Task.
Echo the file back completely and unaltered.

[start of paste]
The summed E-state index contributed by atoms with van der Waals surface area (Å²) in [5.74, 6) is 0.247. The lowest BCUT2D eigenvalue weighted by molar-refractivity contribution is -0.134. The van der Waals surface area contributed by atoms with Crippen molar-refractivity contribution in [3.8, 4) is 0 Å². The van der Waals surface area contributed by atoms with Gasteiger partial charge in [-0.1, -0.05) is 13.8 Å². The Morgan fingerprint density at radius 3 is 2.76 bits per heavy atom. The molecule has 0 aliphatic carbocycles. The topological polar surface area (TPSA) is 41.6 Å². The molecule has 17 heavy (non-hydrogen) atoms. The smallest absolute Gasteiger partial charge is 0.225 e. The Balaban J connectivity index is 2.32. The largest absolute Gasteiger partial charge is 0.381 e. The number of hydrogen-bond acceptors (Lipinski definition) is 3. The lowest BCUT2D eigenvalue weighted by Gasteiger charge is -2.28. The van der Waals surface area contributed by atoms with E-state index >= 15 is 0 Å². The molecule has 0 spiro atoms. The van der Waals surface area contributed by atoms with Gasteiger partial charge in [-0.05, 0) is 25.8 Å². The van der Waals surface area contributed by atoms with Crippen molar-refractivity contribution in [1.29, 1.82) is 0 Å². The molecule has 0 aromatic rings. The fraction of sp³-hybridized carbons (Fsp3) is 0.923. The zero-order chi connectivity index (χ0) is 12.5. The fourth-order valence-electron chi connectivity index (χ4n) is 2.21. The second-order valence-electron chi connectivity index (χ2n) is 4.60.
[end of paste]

The summed E-state index contributed by atoms with van der Waals surface area (Å²) in [5.74, 6) is 0.247. The lowest BCUT2D eigenvalue weighted by molar-refractivity contribution is -0.134. The van der Waals surface area contributed by atoms with Crippen molar-refractivity contribution in [3.8, 4) is 0 Å². The van der Waals surface area contributed by atoms with Gasteiger partial charge in [-0.1, -0.05) is 13.8 Å². The Morgan fingerprint density at radius 3 is 2.76 bits per heavy atom. The molecule has 0 aliphatic carbocycles. The topological polar surface area (TPSA) is 41.6 Å². The molecule has 17 heavy (non-hydrogen) atoms. The smallest absolute Gasteiger partial charge is 0.225 e. The Balaban J connectivity index is 2.32. The largest absolute Gasteiger partial charge is 0.381 e. The number of hydrogen-bond acceptors (Lipinski definition) is 3. The lowest BCUT2D eigenvalue weighted by Gasteiger charge is -2.28. The van der Waals surface area contributed by atoms with E-state index >= 15 is 0 Å². The molecule has 0 spiro atoms. The van der Waals surface area contributed by atoms with Gasteiger partial charge in [-0.05, 0) is 25.8 Å². The van der Waals surface area contributed by atoms with Crippen molar-refractivity contribution in [1.29, 1.82) is 0 Å². The molecule has 0 aromatic rings. The fraction of sp³-hybridized carbons (Fsp3) is 0.923. The zero-order chi connectivity index (χ0) is 12.5. The fourth-order valence-electron chi connectivity index (χ4n) is 2.21. The second-order valence-electron chi connectivity index (χ2n) is 4.60.